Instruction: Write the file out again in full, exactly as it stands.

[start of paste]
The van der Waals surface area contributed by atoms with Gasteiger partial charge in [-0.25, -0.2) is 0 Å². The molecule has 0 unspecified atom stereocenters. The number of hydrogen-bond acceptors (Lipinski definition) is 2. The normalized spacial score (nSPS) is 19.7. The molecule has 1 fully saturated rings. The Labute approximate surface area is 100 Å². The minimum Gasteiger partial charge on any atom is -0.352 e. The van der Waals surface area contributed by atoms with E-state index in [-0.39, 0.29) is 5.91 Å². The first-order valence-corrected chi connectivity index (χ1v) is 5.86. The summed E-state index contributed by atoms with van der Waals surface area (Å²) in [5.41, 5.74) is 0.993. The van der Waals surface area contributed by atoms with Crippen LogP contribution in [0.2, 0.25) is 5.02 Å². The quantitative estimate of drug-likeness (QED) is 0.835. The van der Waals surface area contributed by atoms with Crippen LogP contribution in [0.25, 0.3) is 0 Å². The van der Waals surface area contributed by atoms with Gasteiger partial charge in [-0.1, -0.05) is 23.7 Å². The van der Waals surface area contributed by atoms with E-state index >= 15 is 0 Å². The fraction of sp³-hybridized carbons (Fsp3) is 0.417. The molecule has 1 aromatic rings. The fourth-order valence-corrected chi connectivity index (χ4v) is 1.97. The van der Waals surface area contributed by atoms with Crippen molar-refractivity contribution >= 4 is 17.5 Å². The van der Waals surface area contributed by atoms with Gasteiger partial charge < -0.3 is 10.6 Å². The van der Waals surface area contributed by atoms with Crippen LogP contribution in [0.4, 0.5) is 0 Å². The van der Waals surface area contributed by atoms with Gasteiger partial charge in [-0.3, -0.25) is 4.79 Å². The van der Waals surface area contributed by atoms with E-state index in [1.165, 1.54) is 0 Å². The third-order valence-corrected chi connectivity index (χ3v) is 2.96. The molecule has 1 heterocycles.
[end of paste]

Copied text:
The van der Waals surface area contributed by atoms with Gasteiger partial charge in [-0.25, -0.2) is 0 Å². The molecule has 0 unspecified atom stereocenters. The number of hydrogen-bond acceptors (Lipinski definition) is 2. The normalized spacial score (nSPS) is 19.7. The molecule has 1 fully saturated rings. The Labute approximate surface area is 100 Å². The minimum Gasteiger partial charge on any atom is -0.352 e. The van der Waals surface area contributed by atoms with E-state index in [-0.39, 0.29) is 5.91 Å². The first-order valence-corrected chi connectivity index (χ1v) is 5.86. The summed E-state index contributed by atoms with van der Waals surface area (Å²) in [5.41, 5.74) is 0.993. The van der Waals surface area contributed by atoms with Crippen LogP contribution in [0.2, 0.25) is 5.02 Å². The quantitative estimate of drug-likeness (QED) is 0.835. The van der Waals surface area contributed by atoms with Crippen LogP contribution in [0.25, 0.3) is 0 Å². The van der Waals surface area contributed by atoms with Gasteiger partial charge in [-0.1, -0.05) is 23.7 Å². The van der Waals surface area contributed by atoms with E-state index >= 15 is 0 Å². The fraction of sp³-hybridized carbons (Fsp3) is 0.417. The molecule has 1 aromatic rings. The fourth-order valence-corrected chi connectivity index (χ4v) is 1.97. The van der Waals surface area contributed by atoms with Crippen molar-refractivity contribution >= 4 is 17.5 Å². The van der Waals surface area contributed by atoms with Gasteiger partial charge < -0.3 is 10.6 Å². The van der Waals surface area contributed by atoms with Crippen LogP contribution in [0.4, 0.5) is 0 Å². The van der Waals surface area contributed by atoms with Gasteiger partial charge in [-0.3, -0.25) is 4.79 Å². The van der Waals surface area contributed by atoms with E-state index in [1.165, 1.54) is 0 Å². The third-order valence-corrected chi connectivity index (χ3v) is 2.96. The molecule has 1 heterocycles.